Understanding the Effects of Ecological Drought on Water Use Efficiency of native shrubs in the Santa Monica Mountains

Alejandra Pesqueira, University of California, Los Angeles
Alexandria Pivovaroff , PhD, University of California, Los Angeles
Wu Sun , PhD in Progress, University of California, Los Angeles
Ulli Seibt , PhD, University of California, Los Angeles

Abstract

California’s long history with drought can be further perturbed with the increase of ecological drought due to climate change. We examined how water use efficiency (WUE), or the ratio of carbon assimilation to transpiration, varies with changes in temperature. We use flow-through chambers at Stunt Ranch, a University of California Natural Reserve System (UCNRS) site located in the Southern California Santa Monica Mountains. We focused on four woody, native species with contrasting adaptations to seasonal drought, including Heteromeles arbutifolia, Malosma laurina, and Quercus agrifolia which are evergreen chaparral shrubs/trees, and Salvia leucophylla which is a drought-deciduous coastal sage scrub shrub.

For the four species, we continuously monitored fluxes of carbon and water to calculate WUE. WUE was higher in the relatively cool, wet spring months for all species, but declined with the onset of the seasonal drought and warmer summer temperatures. We observed the highest WUE values in the temperature range from 10°C to 25°C. During the summer months, all species have the highest WUE during the morning, taking advantage of the lower evaporative demand before the temperature increases during midday and afternoon. The species with the highest WUE, M. laurina, also typically has the deepest roots at the site. Ongoing monitoring will allow us to investigate how WUE will continue to respond to water stress and high temperatures combined with intensifying water stress during the hot, dry summer months.

 
Nov 12th, 4:00 PM Nov 12th, 5:00 PM

Understanding the Effects of Ecological Drought on Water Use Efficiency of native shrubs in the Santa Monica Mountains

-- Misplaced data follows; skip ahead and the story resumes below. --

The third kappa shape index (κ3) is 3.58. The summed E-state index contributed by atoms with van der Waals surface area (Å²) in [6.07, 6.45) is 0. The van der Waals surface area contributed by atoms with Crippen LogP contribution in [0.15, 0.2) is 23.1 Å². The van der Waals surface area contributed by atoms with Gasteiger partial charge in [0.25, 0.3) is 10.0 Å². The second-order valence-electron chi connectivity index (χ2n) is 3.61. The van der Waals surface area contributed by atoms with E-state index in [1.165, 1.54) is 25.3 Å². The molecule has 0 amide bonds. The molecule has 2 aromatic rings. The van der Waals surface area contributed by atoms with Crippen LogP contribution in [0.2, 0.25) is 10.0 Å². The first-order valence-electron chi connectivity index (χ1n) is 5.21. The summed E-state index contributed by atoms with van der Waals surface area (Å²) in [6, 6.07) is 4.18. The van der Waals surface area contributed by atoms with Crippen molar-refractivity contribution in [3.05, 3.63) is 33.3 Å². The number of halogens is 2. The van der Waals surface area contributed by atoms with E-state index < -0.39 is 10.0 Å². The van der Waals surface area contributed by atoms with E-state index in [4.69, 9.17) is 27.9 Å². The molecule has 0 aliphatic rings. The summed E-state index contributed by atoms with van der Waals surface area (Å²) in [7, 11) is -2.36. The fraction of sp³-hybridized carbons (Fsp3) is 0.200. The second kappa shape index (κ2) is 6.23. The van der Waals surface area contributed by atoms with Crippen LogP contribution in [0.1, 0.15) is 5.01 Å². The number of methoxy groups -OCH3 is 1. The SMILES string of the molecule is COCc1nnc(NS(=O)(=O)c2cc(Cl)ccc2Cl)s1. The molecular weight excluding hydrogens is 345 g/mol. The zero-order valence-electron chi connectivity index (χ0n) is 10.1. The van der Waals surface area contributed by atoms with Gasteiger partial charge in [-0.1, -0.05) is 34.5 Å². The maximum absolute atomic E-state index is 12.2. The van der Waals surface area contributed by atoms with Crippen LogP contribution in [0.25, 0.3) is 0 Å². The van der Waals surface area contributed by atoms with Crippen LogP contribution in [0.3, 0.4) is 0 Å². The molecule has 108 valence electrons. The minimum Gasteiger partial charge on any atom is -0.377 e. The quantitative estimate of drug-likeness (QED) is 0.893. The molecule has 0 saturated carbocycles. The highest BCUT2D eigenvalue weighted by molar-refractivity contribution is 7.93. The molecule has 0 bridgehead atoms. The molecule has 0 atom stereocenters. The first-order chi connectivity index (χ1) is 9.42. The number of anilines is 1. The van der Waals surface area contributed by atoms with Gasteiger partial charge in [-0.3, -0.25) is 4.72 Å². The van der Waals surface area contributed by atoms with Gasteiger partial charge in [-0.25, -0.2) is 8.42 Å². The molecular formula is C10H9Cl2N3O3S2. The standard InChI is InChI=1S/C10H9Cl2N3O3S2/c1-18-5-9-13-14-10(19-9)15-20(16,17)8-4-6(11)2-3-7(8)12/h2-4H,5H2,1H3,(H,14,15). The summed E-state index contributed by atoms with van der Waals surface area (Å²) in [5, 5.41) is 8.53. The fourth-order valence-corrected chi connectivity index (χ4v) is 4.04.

HUB 302-#24

California’s long history with drought can be further perturbed with the increase of ecological drought due to climate change. We examined how water use efficiency (WUE), or the ratio of carbon assimilation to transpiration, varies with changes in temperature. We use flow-through chambers at Stunt Ranch, a University of California Natural Reserve System (UCNRS) site located in the Southern California Santa Monica Mountains. We focused on four woody, native species with contrasting adaptations to seasonal drought, including Heteromeles arbutifolia, Malosma laurina, and Quercus agrifolia which are evergreen chaparral shrubs/trees, and Salvia leucophylla which is a drought-deciduous coastal sage scrub shrub.

For the four species, we continuously monitored fluxes of carbon and water to calculate WUE. WUE was higher in the relatively cool, wet spring months for all species, but declined with the onset of the seasonal drought and warmer summer temperatures. We observed the highest WUE values in the temperature range from 10°C to 25°C. During the summer months, all species have the highest WUE during the morning, taking advantage of the lower evaporative demand before the temperature increases during midday and afternoon. The species with the highest WUE, M. laurina, also typically has the deepest roots at the site. Ongoing monitoring will allow us to investigate how WUE will continue to respond to water stress and high temperatures combined with intensifying water stress during the hot, dry summer months.